So (and you knew this was coming, right?) what are the legal implications? If people spend more and more time in the hit-and-run atmosphere of Twitter, they are less likely to read disclaimers, they are less likely to understand (or even perceive) larger contexts, and they are far more likely to say things in the heat of passion. Endorsement issues (still a concern of the FTC) become magnified in an environment where the only way you can communicate that you are a paid shill (I mean, spokesman) is through a hashtag (although many companies are working on technical solutions using the appearance of the tweet to indicate the source).
Again, all of this means that companies and individuals must (as always) seriously consider their social media activities — do you have a policy, what is that policy, and why do you have that particular policy. Social media use should be an excuse to engage in systematic introspection — why and how are you engaging with others on social media, and what are the implications for you, your brand and your lawyers?
If you work in social media, you can’t simply adopt a position and expect it to have relevance a year later. You need to constantly be reconsidering your approach, and whether the legal landscape has changed. Only through constant vigilance can you maintain an edge in this wired world.
It is difficult to read the business pages without running into a story about patent litigation. It is, quite frankly, everywhere, and has become a significant element of long-term business strategy for businesses big and small. We’ve written about this before, of course (in the ever popular post “Are you infringing someone’s social media patent? Probably!”) but given the landscape it is a subject worth returning to in somewhat greater detail.
So what do I mean by “everywhere”? Apple and Samsung are engaged in a series of major battles both here and around the world, while Google and Oraclefight it out in California. I receive news each day listing the newest cases filed around the country, and it is rarely fewer than a dozen on any given morning. There are publicly traded companies that do nothing other than buy patents and seek license fees. There are literally thousands of lawyers across America litigating patent disputes at any given moment, and it is rare than a patent case is worth less than seven figures — in fact, litigating a patent case generally costs at least seven figures.
As you might imagine, these cases are not all the same, and do not follow a “standard” format. To be ridiculously simplistic about it, there are three different “categories” of cases, and anyone involved in new media needs to understand the substantive differences between them.
The first type of patent case is the classic one: competitor v. competitor. For most of American history, this type of action represented the vast majority of all patent disputes. Kodak sues Polaroid. Apples sues Samsung. Historically, companies developed patent portfolios to defend themselves, and often countersued. In many instances, the action would settle with a complex cross-licensing scheme. This is the type of case that anyone can (and should) plan for if they enter a market defined by innovation. You need to determine whether your own innovative activities can help you build a patent portfolio, and you need to determine whether your competitors are doing (or have done) the same. While the patent system is not exactly transparent, a systematic effort to capture your own innovation and track the efforts of your competitors is simply smart business.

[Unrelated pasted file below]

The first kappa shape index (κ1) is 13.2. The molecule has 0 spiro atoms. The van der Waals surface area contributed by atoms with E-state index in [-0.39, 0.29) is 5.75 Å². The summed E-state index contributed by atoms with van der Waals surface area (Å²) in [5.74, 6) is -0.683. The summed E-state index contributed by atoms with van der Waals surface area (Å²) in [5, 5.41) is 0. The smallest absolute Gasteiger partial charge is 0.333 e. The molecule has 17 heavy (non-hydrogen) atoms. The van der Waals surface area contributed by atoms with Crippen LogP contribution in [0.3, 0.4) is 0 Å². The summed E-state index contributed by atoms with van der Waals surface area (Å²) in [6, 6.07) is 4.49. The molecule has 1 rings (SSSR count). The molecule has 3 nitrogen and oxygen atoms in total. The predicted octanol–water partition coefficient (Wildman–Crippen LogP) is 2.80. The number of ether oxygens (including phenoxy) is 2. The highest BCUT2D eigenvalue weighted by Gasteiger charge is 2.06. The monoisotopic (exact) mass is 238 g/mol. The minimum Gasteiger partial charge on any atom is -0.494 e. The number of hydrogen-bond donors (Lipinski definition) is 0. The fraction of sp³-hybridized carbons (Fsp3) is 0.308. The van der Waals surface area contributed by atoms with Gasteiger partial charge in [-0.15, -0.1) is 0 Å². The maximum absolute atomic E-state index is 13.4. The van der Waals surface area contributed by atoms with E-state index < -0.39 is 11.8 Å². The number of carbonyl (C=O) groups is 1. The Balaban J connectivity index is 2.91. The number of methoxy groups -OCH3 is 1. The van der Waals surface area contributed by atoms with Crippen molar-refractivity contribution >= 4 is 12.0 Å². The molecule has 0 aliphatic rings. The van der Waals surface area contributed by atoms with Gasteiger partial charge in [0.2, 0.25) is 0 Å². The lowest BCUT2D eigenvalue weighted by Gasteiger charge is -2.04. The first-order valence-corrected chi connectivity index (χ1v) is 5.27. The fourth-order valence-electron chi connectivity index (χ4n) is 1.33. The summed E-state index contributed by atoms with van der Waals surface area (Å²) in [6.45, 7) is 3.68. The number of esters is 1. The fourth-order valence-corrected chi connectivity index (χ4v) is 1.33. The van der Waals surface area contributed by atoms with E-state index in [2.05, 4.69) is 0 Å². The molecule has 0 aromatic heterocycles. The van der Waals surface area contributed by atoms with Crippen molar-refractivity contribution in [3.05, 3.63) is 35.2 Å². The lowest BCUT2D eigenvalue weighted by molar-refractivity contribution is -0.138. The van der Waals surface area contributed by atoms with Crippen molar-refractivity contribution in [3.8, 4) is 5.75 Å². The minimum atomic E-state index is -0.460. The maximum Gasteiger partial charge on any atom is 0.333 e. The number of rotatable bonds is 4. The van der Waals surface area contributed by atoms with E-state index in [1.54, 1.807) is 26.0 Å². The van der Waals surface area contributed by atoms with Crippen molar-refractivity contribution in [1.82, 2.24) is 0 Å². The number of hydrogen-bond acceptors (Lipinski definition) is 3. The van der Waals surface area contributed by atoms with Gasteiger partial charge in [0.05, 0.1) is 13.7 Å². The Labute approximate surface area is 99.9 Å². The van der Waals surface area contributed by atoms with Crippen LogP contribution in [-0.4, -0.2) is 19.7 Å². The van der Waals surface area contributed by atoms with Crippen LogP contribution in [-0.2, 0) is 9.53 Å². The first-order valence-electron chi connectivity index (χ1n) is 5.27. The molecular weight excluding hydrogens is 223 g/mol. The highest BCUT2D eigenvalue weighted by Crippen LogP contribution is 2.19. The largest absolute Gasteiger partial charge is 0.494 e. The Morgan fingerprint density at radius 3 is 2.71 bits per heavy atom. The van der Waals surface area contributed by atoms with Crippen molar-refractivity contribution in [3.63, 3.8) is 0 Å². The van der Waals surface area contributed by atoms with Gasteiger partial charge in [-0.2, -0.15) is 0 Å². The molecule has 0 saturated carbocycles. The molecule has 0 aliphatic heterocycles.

The second type of patent litigation has become quite significant in recent years, and is focused on so-called patent holding companies (or, when being pejorative, “patent trolls”). These companies either buy patent portfolios. Their goal: licensing revenue. Many of these patents were developed by companies that have since gone under, or were purchased from companies that have left a market segment. These “non-practicing entities” often sue in one of a handful of patent litigation meccas. For many years, that was the Eastern District of Texas. More recently, with changes to the patent laws, Delaware and California have become more popular. The docket sheets are filled with this type of litigation, which rarely goes to trial. After all, a settlement is the primary goal, rather than having a market impact. Also in this category are cases brought by companies who suddenly discovery they have random patents in their portfolio that have nothing to do with their current line of business, or Universities looking to monetize some of their patent assets.
Finally, there is litigation spurred on by strange regulatory schemes, such as the ANDA litigationin the pharma space, or litigation brought through the International Trade Commission (which has no ability to award damages, but can exclude imported good from the United States). These are less relevant in cyberspace, except to the extent that eCommerce platforms are either selling drugs or imported goods.
So what does this mean for all of us? It means that patent litigation is something that must be considered as a risk factor when launching new businesses or product lines. Do you have competitors that may be developing a patent portfolio? Have you been developing a patent portfolio? Were there other companies in the space that have since failed that may have developed patents that could now have found their way into the hands of a licensing organization? These are things to think about — they shouldn’t stop you, but they should remind you that patents are not just for IBM anymore.